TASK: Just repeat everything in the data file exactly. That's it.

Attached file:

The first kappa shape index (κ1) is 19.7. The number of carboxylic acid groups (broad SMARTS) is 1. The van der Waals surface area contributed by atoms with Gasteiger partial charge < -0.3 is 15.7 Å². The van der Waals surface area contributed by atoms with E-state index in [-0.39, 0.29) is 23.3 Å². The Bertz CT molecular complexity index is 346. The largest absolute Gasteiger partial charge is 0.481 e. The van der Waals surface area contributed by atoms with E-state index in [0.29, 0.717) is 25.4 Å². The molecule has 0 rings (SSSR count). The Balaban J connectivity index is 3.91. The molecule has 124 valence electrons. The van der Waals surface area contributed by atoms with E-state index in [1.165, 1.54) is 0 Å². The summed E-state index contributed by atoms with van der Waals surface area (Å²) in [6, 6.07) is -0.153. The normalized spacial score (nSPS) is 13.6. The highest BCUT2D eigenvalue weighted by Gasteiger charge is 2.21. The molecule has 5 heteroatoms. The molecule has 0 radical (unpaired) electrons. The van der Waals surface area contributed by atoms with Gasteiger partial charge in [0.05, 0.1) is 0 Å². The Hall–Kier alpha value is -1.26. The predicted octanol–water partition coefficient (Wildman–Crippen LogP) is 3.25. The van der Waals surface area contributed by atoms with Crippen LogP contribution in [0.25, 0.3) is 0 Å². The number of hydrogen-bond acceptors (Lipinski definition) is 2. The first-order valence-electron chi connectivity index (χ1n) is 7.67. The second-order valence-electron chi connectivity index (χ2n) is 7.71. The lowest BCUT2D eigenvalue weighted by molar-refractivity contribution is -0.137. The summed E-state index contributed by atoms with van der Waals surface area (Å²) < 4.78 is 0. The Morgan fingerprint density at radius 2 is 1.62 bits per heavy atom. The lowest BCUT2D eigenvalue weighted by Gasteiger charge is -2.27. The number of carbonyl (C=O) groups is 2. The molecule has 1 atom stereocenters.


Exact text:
The first kappa shape index (κ1) is 19.7. The number of carboxylic acid groups (broad SMARTS) is 1. The van der Waals surface area contributed by atoms with Gasteiger partial charge < -0.3 is 15.7 Å². The van der Waals surface area contributed by atoms with E-state index in [-0.39, 0.29) is 23.3 Å². The Bertz CT molecular complexity index is 346. The largest absolute Gasteiger partial charge is 0.481 e. The van der Waals surface area contributed by atoms with E-state index in [0.29, 0.717) is 25.4 Å². The molecule has 0 rings (SSSR count). The Balaban J connectivity index is 3.91. The molecule has 124 valence electrons. The van der Waals surface area contributed by atoms with E-state index in [1.165, 1.54) is 0 Å². The summed E-state index contributed by atoms with van der Waals surface area (Å²) in [6, 6.07) is -0.153. The normalized spacial score (nSPS) is 13.6. The highest BCUT2D eigenvalue weighted by Gasteiger charge is 2.21. The molecule has 5 heteroatoms. The molecule has 0 radical (unpaired) electrons. The van der Waals surface area contributed by atoms with Gasteiger partial charge in [0.05, 0.1) is 0 Å². The Hall–Kier alpha value is -1.26. The predicted octanol–water partition coefficient (Wildman–Crippen LogP) is 3.25. The van der Waals surface area contributed by atoms with Crippen LogP contribution in [0.25, 0.3) is 0 Å². The number of hydrogen-bond acceptors (Lipinski definition) is 2. The first-order valence-electron chi connectivity index (χ1n) is 7.67. The second-order valence-electron chi connectivity index (χ2n) is 7.71. The lowest BCUT2D eigenvalue weighted by molar-refractivity contribution is -0.137. The summed E-state index contributed by atoms with van der Waals surface area (Å²) < 4.78 is 0. The Morgan fingerprint density at radius 2 is 1.62 bits per heavy atom. The lowest BCUT2D eigenvalue weighted by Gasteiger charge is -2.27. The number of carbonyl (C=O) groups is 2. The molecule has 1 atom stereocenters.